Skip to comments.And Now, Islamism Trumps Arabism
Posted on 08/20/2006 9:53:58 PM PDT by seutonius1234
I have more faith in Islam than in my state; I have more faith in Allah than in Hosni Mubarak, Ms. Mahmoud said, referring to the president of Egypt. That is why I am proud to be a Muslim.
The war in Lebanon, and the widespread conviction among Arabs that Hezbollah won that war by bloodying Israel, has fostered and validated those kinds of feelings across Egypt and the region. In interviews on streets and in newspaper commentaries circulated around the Middle East, the prevailing view is that where Arab nations failed to stand up to Israel and the United States, an Islamic movement succeeded.
The victory that Hezbollah achieved in Lebanon will have earthshaking regional consequences that will have an impact much beyond the borders of Lebanon itself, Yasser Abuhilalah of Al Ghad, a Jordanian daily, wrote in Tuesdays issue.
Hezbollahs perceived triumph has propelled, and been propelled by, a wave already washing over the region. Political Islam was widely seen as the antidote to the failures of Arab nationalism, Communism, socialism and, most recently, what is seen as the false promise of American-style democracy.
The lesson learned by many Arabs from the war in Lebanon is that an Islamic movement, in this case Hezbollah, restored dignity and honor to a bruised and battered identity.
(Excerpt) Read more at nytimes.com ...
I can't tell them apart. It's like looking for a guy named Chang in China.
If they want a Holy War, they'll get it. It's like the Japanese in 1941 - get fired up and start a war they can't possibly win. Well, it made the Japanese feel real good about themselves, too, and sure restored their "dignity" - until the US bombs started falling on them.
A dignity that is dependent on the destruction of a sovereign nation is a fragile creature indeed. The young lady in the article may find herself happy under a hard-Shari'a government she will vote into office but it is likely to be her last political act in life. Ah, well. "Democracy is the theory that the common people know what they want and deserve to get it good and hard." HL Mencken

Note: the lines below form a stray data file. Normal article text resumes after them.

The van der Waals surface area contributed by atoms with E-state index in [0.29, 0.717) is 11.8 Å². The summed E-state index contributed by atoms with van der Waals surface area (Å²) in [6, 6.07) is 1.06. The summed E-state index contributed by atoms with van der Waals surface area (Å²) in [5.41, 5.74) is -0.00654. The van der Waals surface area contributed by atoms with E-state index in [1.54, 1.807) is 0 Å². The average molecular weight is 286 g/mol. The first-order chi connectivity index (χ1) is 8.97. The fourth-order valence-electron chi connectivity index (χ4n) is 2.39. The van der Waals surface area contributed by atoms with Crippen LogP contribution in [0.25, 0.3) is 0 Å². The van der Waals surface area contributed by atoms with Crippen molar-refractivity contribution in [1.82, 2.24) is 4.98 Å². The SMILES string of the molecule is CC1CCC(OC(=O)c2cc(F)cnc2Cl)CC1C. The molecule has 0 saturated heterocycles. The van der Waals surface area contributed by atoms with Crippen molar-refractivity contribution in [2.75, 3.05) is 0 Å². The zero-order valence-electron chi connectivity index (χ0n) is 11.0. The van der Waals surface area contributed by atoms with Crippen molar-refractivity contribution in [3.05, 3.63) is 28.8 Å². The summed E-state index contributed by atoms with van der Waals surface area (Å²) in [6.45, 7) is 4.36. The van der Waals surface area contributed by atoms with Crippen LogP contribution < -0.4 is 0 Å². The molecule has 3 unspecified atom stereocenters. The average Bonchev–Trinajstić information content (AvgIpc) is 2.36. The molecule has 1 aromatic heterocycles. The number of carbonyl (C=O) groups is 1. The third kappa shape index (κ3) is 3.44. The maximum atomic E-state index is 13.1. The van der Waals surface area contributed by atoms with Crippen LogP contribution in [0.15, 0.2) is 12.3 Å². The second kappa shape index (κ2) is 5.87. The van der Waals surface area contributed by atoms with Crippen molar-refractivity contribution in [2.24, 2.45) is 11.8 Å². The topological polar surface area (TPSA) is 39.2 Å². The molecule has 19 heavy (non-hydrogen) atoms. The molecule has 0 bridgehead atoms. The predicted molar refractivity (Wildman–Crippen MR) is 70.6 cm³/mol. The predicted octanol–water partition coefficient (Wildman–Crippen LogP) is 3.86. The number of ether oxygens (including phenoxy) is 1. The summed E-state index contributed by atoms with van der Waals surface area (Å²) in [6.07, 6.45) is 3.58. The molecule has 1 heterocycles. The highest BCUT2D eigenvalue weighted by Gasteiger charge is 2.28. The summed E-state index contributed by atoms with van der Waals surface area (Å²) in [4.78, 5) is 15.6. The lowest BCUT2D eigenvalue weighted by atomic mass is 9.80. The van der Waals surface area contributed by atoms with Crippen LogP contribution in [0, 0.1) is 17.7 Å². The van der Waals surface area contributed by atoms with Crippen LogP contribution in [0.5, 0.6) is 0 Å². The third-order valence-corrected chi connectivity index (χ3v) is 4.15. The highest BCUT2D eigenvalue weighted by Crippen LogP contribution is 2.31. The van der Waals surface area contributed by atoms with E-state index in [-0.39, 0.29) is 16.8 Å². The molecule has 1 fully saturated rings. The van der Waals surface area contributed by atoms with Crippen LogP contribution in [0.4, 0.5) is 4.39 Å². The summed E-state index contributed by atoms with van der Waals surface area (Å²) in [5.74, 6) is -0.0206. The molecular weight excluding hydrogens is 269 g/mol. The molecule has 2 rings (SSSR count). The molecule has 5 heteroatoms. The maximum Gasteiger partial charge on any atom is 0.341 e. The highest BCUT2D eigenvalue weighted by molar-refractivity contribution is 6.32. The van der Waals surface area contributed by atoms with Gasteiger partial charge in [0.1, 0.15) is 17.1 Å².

Hezbollahs perceived victory has highlighted, and to many people here validated, the rise of another unifying ideology, a kind of Arab-Islamic nationalism. On the street it has even seemed to erase divisions between Islamic sects, like Sunni and Shiite. At the moment, the Hezbollah leader, Sheik Hassan Nasrallah, is widely viewed as a pan-Arab Islamic hero.
I doubt if Sunni mullahs working their congregations would agree with this.
No one feels more threatened by this Shia resurgence than the princes of Arabia and they will take whatever measures they can to finance its undoing. Mubarak of Egypt and the king of Jordan must feel equally threatened. The Sunnis in Iraq are not exactly sitting on their hands and observing the takeover of power in Iraq by Shi'ites.
It is in this context that we ought to see the significance of Persian, Shi'ite, Iran obtaining the bomb.
LOL they're fooling themselves again and it will be another comedy worthy of Mel Brooks when they get whipped in 7 days or less.
Islamism is a sign of a community that cannot, willnot accept the 21st century. This will in time I predict implode in itself.
When I had seen your posting, I was thinking of this URL that would be of interest to you. It is about young Jewish adults coming to Isreal to enlist in the IDF. This is a hopeful sign.
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